Yesterday the queen delivered her state opening of Parliament speech and confirmed that the government will be advancing its ‘New Plan for Immigration‘. It is couched in the language of making the asylum and immigration system more “fair”. In reality, the new legislation doubles down on the ‘hostile environment’ approach to migration that the Conservatives have been pursuing for years.
New immigration policies have been designed to satisfy tabloid readers, not to deliver justice or safety for refugees. There are plans for a two-tier asylum system that would leave people in limbo. The government has also consulted on overseas processing, holding people in far-flung destinations such as Ascension Island while the paperwork is done. This is copying the ‘Australian model’ in the full knowledge that these offshore facilities tend to be hellholes of human rights abuse and misery.
These shameful plans may not even be legal. The Law Society says the new proposals will “undermine access to justice and the rule of law.” Amnesty calls offshore processing “utterly reckless”. The UNHCR warns that “proposals by the UK to overhaul its asylum system risk breaching international legal commitments, undermining global refugee cooperation and triggering damaging effects on asylum-seekers who arrive irregularly.”
So here’s a perennial reminder that Britain is far from the front lines of the global refugee crisis.
Despite the impression created by images of boats in the Channel, the vast majority of refugees flee no further than the safety of a neighbouring country. It’s why so many of the top refugee destination countries are right next to the countries that refugees come from. People from Afghanistan are in Pakistan, Sudanese refugees move south and find safety in Uganda. Colombia has 1.8 million displaced people from Venezuela. The country hosting the most refugees at the moment is Turkey, which is next door to Syria.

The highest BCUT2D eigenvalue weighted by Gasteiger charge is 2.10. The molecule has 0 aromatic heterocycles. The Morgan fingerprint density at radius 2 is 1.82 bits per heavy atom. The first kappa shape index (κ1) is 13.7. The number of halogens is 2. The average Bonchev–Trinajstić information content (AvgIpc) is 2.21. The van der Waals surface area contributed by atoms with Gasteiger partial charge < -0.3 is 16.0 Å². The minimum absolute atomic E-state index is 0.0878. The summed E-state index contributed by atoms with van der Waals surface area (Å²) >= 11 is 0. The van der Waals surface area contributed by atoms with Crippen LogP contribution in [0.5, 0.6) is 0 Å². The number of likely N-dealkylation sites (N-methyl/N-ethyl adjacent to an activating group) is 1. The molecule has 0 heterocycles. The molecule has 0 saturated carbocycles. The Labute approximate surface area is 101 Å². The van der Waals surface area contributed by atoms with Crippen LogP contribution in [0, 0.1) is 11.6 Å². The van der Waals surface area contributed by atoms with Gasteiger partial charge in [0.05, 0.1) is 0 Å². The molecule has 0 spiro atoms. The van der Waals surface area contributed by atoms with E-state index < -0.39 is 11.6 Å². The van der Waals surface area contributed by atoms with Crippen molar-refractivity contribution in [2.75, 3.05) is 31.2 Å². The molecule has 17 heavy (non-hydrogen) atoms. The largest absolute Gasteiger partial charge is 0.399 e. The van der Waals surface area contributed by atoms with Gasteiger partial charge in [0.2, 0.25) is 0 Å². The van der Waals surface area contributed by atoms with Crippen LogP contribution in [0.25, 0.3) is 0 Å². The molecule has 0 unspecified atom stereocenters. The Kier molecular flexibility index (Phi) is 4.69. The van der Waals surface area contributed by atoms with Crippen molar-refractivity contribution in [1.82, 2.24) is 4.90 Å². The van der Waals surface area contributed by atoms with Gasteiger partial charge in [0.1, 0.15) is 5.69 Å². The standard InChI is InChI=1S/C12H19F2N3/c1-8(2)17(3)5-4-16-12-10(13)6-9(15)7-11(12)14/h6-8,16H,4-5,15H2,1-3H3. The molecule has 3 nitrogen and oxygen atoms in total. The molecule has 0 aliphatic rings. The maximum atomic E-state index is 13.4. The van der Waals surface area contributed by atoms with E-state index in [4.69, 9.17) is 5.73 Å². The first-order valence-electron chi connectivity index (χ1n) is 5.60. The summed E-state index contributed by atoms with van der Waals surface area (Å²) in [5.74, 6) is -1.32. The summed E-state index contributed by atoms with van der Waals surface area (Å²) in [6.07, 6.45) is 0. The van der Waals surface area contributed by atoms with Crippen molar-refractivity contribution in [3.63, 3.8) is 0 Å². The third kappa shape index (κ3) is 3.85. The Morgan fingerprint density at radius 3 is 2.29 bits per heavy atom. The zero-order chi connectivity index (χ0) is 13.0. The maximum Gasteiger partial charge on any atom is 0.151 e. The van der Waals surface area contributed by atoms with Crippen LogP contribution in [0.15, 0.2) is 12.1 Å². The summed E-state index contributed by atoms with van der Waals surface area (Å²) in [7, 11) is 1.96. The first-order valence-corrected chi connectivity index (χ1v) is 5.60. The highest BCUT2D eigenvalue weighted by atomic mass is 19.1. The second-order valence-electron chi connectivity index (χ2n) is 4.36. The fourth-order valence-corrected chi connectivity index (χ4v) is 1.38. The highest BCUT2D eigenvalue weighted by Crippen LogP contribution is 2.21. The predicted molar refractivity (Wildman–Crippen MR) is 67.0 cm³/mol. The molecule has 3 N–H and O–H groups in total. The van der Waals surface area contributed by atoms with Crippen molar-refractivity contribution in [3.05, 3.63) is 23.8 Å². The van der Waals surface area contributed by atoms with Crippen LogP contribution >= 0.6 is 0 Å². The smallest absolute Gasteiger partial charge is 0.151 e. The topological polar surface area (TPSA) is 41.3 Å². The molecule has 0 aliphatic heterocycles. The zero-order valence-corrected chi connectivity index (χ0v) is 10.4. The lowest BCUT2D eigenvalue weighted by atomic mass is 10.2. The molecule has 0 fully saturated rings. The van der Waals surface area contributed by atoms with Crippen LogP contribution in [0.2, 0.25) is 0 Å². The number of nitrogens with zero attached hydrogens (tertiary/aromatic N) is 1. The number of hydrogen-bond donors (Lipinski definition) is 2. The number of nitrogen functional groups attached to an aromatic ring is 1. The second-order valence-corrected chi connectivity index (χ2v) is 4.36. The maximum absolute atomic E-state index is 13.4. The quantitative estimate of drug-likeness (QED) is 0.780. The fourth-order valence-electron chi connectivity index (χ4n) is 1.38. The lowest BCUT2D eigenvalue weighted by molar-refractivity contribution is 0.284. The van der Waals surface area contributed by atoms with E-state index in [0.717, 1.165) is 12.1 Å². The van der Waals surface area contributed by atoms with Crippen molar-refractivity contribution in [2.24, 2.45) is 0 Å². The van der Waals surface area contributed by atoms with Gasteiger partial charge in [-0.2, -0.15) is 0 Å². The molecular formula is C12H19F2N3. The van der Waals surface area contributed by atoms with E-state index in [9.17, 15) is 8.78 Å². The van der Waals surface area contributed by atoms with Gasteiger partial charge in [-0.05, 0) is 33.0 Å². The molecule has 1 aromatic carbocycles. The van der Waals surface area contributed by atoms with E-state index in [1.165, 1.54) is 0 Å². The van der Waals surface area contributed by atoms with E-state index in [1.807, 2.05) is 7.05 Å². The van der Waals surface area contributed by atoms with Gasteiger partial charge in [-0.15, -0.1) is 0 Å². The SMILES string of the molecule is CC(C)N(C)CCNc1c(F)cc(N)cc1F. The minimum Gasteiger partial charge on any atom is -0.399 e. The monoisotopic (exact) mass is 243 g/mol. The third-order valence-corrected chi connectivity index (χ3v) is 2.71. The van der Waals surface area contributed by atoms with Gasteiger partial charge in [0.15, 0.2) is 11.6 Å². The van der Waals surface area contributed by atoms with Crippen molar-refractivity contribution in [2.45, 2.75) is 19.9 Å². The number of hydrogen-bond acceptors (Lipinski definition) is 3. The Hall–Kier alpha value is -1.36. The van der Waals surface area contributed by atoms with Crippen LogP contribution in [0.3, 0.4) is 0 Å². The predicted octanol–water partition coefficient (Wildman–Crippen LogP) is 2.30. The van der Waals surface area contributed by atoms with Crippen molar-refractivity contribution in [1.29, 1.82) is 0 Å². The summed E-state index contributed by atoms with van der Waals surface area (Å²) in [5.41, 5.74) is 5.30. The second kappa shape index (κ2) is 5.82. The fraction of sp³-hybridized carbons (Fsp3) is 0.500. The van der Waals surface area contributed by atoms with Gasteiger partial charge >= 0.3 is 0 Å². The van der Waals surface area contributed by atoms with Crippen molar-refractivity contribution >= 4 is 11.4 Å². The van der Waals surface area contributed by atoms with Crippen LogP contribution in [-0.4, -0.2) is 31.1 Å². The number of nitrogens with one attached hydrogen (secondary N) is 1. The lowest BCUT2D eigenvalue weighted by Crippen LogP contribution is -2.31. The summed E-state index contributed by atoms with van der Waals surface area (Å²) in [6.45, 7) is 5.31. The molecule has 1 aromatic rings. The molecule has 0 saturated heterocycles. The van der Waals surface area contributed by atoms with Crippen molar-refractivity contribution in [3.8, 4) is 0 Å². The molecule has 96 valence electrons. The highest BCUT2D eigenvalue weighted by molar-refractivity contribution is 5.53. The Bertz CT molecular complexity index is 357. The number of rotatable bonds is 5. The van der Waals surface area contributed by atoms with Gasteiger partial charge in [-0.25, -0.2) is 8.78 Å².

Globally, 85% of refugees are hosted by developing countries, with far fewer resources than we have in Britain. Uganda hosts ten times the number of refugees that Britain does (133,400 in 2019) with a fraction of the budget to support them.
We have no reason to be so afraid. The Conservative government is not responding to an actual crisis, but a manufactured hysteria.
For evidence of how different our approach could be, we don’t have to look any further than Wales. The approach of the Welsh government is the polar opposite, declaring Wales to be a ‘Nation of Sanctuary’ and a place that prides itself in welcoming people in need. Their national plan and its “person-centric” approach has the full backing of the UNHRC. A dedicated website created for refugees is translated into dozens of languages and explicitly states that “people seeking sanctuary are welcome in Wales.”
The UK as a whole, with its very moderate intake of refugees and with no shortage of wealth, could be far more welcoming and generous to refugees than it is. A positive view of refugees is not a guaranteed vote-losing strategy, as Labour in Wales just proved by winning another term last week. A lot of groundwork has gone into Wales’ approach, so it’s not an overnight switch – but it’s a very clear demonstration that alternative views of refugees and asylum are possible.
The Conservatives are making us into a paranoid and insular nation, and they are doing so for their own electoral gain. This should be resisted – like Wales is already doing. “Inclusion is rooted within our values and Welsh society” they say, speaking with a confidence entirely absent from Westminster politics. “It is something we as a nation believe in and strive for. We are committed to make Wales a true nation of sanctuary.”